HepCInfo Updates

HepCInfo Update 9.6  

Welcome to CATIE's HepCInfo Update 9.6 for March 3 to March 16, 2018. Read on to learn more about new and updated scientific findings in hepatitis C prevention, care, treatment and support.

New and noteworthy

Ontario, B.C. and Quebec to cover hepatitis C treatment regardless of liver injury level

Ontario, B.C., and Quebec will cover the cost of hepatitis C treatment without restrictions based on liver injury. Ontario and B.C. lifted these restrictions as of February 28, 2018, and Quebec lifted restrictions as of March 1, 2018.

Prior to this change, people needed to have a certain level of liver injury (fibrosis stage 2) in order to be eligible for treatment coverage.  Or, if a person’s level of liver injury was less than fibrosis stage 2 they needed to have another health issue in addition to hepatitis C, such as HIV, hepatitis B or diabetes to qualify for treatment coverage.

(health.gov.on.ca, February 2018; news.gov.bc.ca, March 2018; inesss.qc.ca, March 2018, in French)

Spontaneous clearance of hepatitis C low in people with HIV coinfection

Most people with HIV who contract hepatitis C will not spontaneously clear hepatitis C, reported researchers at the Conference on Retroviruses and Opportunistic Infections in Boston, Massachusetts.

Between 2007 and 2016 the researchers documented 465 cases of acute hepatitis C in people with HIV from Austria, Denmark, France, Germany, Italy, the Netherlands, Switzerland and the U.K. Each person was followed for at least one year.

The median (mid-range) age of participants was 41 years. Almost all participants were men (98%). Most participants were taking HIV treatment (92%) and of these people 91% had an undetectable HIV viral load.

Fifty-five participants (12%) spontaneously cleared hepatitis C. In people who are mono-infected with hepatitis C, the rate of spontaneous clearance of hepatitis C is up to 25%.

Of the people who developed a chronic hepatitis C infection, 325 people (70%) received pegylated interferon and ribavirin or interferon-free DAA treatment and 246 people were cured (76%).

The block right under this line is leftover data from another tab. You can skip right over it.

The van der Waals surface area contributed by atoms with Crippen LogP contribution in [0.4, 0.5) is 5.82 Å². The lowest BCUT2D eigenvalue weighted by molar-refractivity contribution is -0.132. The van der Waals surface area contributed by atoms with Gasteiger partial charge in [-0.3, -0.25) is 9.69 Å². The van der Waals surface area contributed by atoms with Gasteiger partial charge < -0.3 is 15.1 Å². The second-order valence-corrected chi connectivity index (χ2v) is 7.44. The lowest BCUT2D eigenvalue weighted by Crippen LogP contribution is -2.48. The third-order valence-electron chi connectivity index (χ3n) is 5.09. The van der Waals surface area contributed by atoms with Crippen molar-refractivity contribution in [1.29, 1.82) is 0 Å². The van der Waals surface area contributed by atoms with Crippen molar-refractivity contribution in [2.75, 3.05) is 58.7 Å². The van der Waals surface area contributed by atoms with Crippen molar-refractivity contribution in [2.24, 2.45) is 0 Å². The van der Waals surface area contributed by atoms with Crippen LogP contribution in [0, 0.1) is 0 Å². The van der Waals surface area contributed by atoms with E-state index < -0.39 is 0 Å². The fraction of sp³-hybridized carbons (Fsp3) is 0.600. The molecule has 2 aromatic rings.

People who experienced a significant decline in hepatitis C viral load (more than a 2-log decrease) by week four of having hepatitis C were more likely to spontaneously clear the virus.

According to the researchers, “…treatment initiation needs to be considered early on to prevent onward transmission to sex partners.”

(Healio.com, March 2018)

Unrestricted access to treatment nearly eliminates hepatitis C in an Australian prison

In less than two years, a treatment program at an Australian prison cured 97% of prisoners with hepatitis C, reported researchers in Clinical Infectious Diseases.

The World Health Organization (WHO) has identified micro-elimination as a strategy to reduce the rate of hepatitis C in sub-populations most affected by hepatitis C, such as prisoners. With this approach, treatment is scaled up for specific groups with the goal of eliminating hepatitis C within smaller pockets of the population.

In the first 22 months of the program, approximately 90% of new prisoners to the facility were tested for hepatitis C. All 125 people who tested positive for hepatitis C were offered treatment with direct-acting antiviral medication (DAA) for eight, 12 or 24 weeks.  Of those, 119 started treatment. The most common treatment (41%) was sofosbuvir and daclatasvir taken for 12 weeks.

Participants also received counselling and education about hepatitis C reinfection and were linked to care in the community when they left prison.

Of the 119 people who began treatment, 98 people had completed treatment by the end of the study. Thirty-two of these people were lost to follow up mainly through being released from prison or being transferred to another prison.

Of the 66 people who remained in the study, 64 (97%) were cured of hepatitis C.

The researchers estimated that hepatitis C prevalence at the prison decreased from 12.6% before the program started, to 4.3% after one year of the program and 1.1% after 22 months.

According to the researchers, “The close relationship between injecting drug use, incarceration, and prevalence of blood-borne viruses makes correctional centres a crucial setting for enhanced DAA therapy access and broad prevention strategies.”

(Healio.com, March 2018)

Straight to the source for new science

Scoping out the literature on mobile needle and syringe programs—review of service delivery and client characteristics, operation, utilization, referrals, and impact, Harm Reduction Journal, February 2018

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